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Calculating Business Ratios

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Introduction

D2: You need to look at each ratio and decide if it is good or bad. You need to think about: * How it will impact upon the future performance of the firm. * How it compares to other businesses in a similar market. * What the results would have been if predictions as shown in the cash flow had been true- whether the performance would have been better or worse. Profitability: Profitability is a measure of the profit of a firm in relation to another. It allows for a more comprehensive assessment of the performance of a firm by comparing one figure to another. There are three profitability ratios: * Gross profit percentage of sales: This is calculated using the following formula: Gross profit * 100 = 76692.21 *100 = 53.90261 Sales turnover 142279.22 This ratio looks at gross profit as a percentage of sales turnover, this ratio is often referred to as the gross profit margin. If gross profit margin falls from one year to the next or is thought to be too low, a firm may try to reduce the cost of its purchases. This may involve looking for a cheaper supplier, but the firm must try to ensure that this does not affect the quality the product. Alternatively, it may try to increase sales without increasing the cost of goods sold. ...read more.

Middle

The business made 30p with every £1 which was fine. It cannot be classified as being good for the business as the business can do better in future by making smarter investments. The future just relies on the future investments; it does not depend on the present return on capital employed. Comparing the business in the market Marks and Spencer has 4.43p with every £1 which means that the performance of this business was a lot better than Marks and Spencer. Liquidity: Liquidity ratios means how solvent a business is that is, how able it is to meet short-term debts. There are two liquidity ratios: * Current ratio: This is calculated using the following ratios: Current assets = 20462.09 = 2.075263 Current liabilities 9860 This ratio shows the amount of current assets in relation to current liabilities and is expressed as x: 1. For every £1 in current liabilities they have £2.07 in assets which is very good. If they are demanded to pay the current liabilities immediately they can pay them. The business did very good. They can pay the liabilities so that means in future the business is secure. There are no chances of the business facing any problems in the upcoming future. Comparing the business in the market Marks and Spencer had £2.1 and Tesco had £0.4 which means that the business did very well compare to both of the business. ...read more.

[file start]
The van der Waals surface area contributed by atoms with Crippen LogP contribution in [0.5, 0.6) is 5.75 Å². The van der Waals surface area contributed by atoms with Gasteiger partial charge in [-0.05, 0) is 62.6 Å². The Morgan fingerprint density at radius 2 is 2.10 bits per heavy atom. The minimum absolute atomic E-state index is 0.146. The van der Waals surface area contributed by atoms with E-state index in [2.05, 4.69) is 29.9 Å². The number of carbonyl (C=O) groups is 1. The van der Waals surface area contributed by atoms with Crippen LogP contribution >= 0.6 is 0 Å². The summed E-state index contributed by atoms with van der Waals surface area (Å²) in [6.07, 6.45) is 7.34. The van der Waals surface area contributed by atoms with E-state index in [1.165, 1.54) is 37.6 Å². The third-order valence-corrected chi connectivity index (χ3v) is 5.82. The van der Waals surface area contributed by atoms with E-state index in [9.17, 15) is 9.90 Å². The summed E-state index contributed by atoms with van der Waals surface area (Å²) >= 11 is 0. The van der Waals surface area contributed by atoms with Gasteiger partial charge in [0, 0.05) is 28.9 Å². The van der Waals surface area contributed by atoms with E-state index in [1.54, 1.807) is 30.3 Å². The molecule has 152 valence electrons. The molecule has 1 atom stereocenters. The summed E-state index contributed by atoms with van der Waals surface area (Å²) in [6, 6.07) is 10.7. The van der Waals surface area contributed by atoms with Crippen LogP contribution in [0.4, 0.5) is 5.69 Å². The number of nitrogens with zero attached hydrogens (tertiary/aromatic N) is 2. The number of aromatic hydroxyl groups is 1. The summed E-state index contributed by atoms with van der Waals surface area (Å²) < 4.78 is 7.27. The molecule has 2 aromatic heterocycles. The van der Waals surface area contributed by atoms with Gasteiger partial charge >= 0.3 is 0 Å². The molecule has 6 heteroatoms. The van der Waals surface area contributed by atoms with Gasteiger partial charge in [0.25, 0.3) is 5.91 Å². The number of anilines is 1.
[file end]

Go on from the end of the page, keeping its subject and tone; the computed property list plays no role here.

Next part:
Conclusion

47 days this is very bad. The debtors might not even wait that long. They need to reduce the days. There is no reason for this to be high. 47 days is very bad. It can lead bad consequences to the business in the future which means the debtors might claim the business to pay before that. Comparing the business in the market Marks and Spencer takes 228 which is very bad so while comparing the business in the market the business has not done that bad. * Rate of stock turnover: This is calculated using the following formula: Average stock * 365 = 5000 * 365 = 27.82563 Cost of goods sold 65587.01 This ratio measures the average amount of time an item of stock is held by a business, and is expressed as a number of days. If a business has a stock turnover of seven, this means that on average it holds each item of stock for one week. The rate of stock turnover is very much dependent upon the nature of the firm. For example you could expect a florist to have a much lower stock turnover than a fashion store or a car showroom. This means it will take 27 days to sell stock. That is good. This means the stock won?t go out of date. The less the amount of days are the better it is. ...read more.

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